News of the bad loans at Arena was made worse in the weeks that followed when administrators told creditors that a sale of the business as a going concern would not be possible and that an asset sale was the next best option for recovering their losses, which are expected to be minimal.
Outside broadcast market
Paul Robson, the managing director of entertainment technology finance provider Medialease, says the outside broadcast (OB) industry’s top clients are Sky, Sky Sports, BT Sport, ITV, BBC, Channel 4 and Channel 5 who collectively control a market valued at over £100m a year, which feeds a market valued well in excess of £10bn in contracts held by broadcast rights holders, predominantly for live sporting events and with big live music events representing a smaller but growing segment.
Steve Knee, the managing director of Cloudbass, a privately owned OB company that employs 80 people across sites in Derby, Surrey and Glasgow, believes the UK OB market is worth about £150m, and possibly as much as £200m.
Significance of leasing
Industry players describe the OB sector as capital-intensive, highly leveraged and characterised by a preference for hire-purchase equipment finance.
Knee, whose business pulls in £10m in revenue a year, says asset finance has been crucial to the Cloudbass growth story.
“Because the cost of equipment is a barrier to entry, asset finance has been absolutely critical for achieving what we’ve wanted to do and for leveraging our growth,” he says.
In the years after the 2008 financial crash when austerity was the order of the day, Knee embarked on an equipment upgrade from standard definition (SD) to high definition (HD). “After 10 years of running the business on cash and without external financing, we borrowed twice our yearly turnover,” recalls Knee. It was a finance strategy that paid off and which he later replicated when the company moved to Ultra High Definition (UHD) equipment.
Up until Arena’s exit from the sector, the UK OB market was made up of three main players with another five following some way behind, says Robson.
French-owned EMG, Euro Media Group, is the front runner, controlling 30% of the market, and has grown its UK presence recently through a series of acquisitions. In second place is US-owned NEP UK which has also followed an acquisitions-led growth agenda and has about 30% of the market. Leaving British-owned Arena, which had about 25% of the market. The remaining 15% is held by smaller operators, such as Gravity Media, Cloudbass, Timeline Television and Hayfisher Productions, vying for contracts valued at around £1m or less.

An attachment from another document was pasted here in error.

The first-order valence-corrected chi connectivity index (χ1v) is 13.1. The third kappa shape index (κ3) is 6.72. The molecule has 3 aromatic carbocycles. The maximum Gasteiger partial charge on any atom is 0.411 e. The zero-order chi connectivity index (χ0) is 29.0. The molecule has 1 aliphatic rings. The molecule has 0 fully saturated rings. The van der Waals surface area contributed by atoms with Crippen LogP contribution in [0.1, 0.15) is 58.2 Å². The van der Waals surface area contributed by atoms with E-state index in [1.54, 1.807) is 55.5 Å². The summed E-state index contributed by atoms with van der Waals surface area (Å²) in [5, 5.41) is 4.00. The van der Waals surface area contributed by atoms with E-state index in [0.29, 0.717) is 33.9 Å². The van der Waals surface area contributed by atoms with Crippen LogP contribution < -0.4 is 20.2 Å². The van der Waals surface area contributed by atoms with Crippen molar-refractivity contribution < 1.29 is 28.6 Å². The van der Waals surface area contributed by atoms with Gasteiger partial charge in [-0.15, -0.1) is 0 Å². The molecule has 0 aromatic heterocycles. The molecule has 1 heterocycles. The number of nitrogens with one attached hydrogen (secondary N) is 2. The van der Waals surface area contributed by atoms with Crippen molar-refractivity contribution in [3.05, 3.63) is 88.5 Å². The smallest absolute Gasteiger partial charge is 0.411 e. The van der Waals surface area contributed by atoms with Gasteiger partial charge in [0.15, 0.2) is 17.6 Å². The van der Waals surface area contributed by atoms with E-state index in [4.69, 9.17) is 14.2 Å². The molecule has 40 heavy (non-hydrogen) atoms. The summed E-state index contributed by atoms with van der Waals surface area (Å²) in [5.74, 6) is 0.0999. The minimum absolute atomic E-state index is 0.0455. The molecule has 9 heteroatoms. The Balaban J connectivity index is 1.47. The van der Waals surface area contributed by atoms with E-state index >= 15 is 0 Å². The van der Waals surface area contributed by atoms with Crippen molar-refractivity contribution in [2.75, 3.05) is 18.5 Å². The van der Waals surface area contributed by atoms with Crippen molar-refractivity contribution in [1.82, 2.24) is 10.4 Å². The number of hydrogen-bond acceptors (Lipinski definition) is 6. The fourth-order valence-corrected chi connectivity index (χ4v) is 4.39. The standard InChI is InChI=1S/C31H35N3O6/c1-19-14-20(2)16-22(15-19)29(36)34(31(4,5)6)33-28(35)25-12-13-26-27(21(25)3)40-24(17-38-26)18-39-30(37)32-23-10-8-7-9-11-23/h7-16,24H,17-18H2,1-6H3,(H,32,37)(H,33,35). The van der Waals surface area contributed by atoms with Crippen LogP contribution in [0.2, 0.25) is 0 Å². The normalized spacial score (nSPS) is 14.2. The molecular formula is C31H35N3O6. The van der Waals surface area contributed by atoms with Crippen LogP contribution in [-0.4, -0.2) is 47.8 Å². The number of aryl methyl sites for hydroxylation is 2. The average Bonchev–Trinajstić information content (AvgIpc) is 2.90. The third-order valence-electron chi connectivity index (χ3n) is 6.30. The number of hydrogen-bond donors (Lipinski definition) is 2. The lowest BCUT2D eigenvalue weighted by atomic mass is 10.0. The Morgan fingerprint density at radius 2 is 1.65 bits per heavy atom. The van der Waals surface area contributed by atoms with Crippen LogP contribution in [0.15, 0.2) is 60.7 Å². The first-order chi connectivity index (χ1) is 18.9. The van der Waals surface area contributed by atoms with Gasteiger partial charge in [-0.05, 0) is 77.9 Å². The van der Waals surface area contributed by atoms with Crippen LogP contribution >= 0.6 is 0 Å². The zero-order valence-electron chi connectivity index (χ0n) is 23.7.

With Arena no longer in the frame, Cloudbass is now the largest independent, dedicated-OB company in the UK, says Knee, “we are currently number three in the UK in terms of size” behind EMG and NEP UK.
A period of market disruption is now expected as OB players compete for Arena’s contracts, and the smaller players will have to snap up Arena’s kit — which the administrators are in the process of selling — to be in with a chance of being able to take on contracts for football, music events, Top Gear and Crufts.
On Kroll’s behalf, capital asset valuation company Hickman Shearer have joined forces with CA Global Partners to host a live online auction of over 3,000 pieces of OB and TV production equipment on February 22, 23 and 24.
Also, with Arena gone, major rights holders will want to avoid a two-horse race in the UK OB market, says Medialease’s Robson, “which means smaller providers may do well out of this, but only if they can get financing from specialist brokers and banks who’ve had their fingers burned massively in this sector.”
Financial service providers active in the OB sector said the challenge was now about not letting this episode tarnish the industry’s reputation for meeting their covenants and debt agreements in the eyes of prospective creditors.
Broadcasting SME bosses, on condition of anonymity, confirmed that in the wake of Arena’s collapse, funders have increased their visibility and asked to review loan documents.
“Lenders have usually been light-touch in terms of due diligence because the sector has always worked that way, but Arena has changed that,” a CEO commented.
One asset finance broker said: “As soon as Arena hit, all the leasing companies went and checked their records to make sure they were comfortable with what they lent out.”
“There have certainly been some responses from lenders in wanting to identify the assets they’ve funded, and I think that will continue, but I do hope there isn’t any fallout in terms of funding in this sector as a result of this bankruptcy,” another broadcasting boss said.
“Arena’s problems are not endemic to the industry and we may have to jump through a few more hoops on lending and rates may go up slightly to compensate, and if that is what’s needed to assure our lenders, that’s fine.”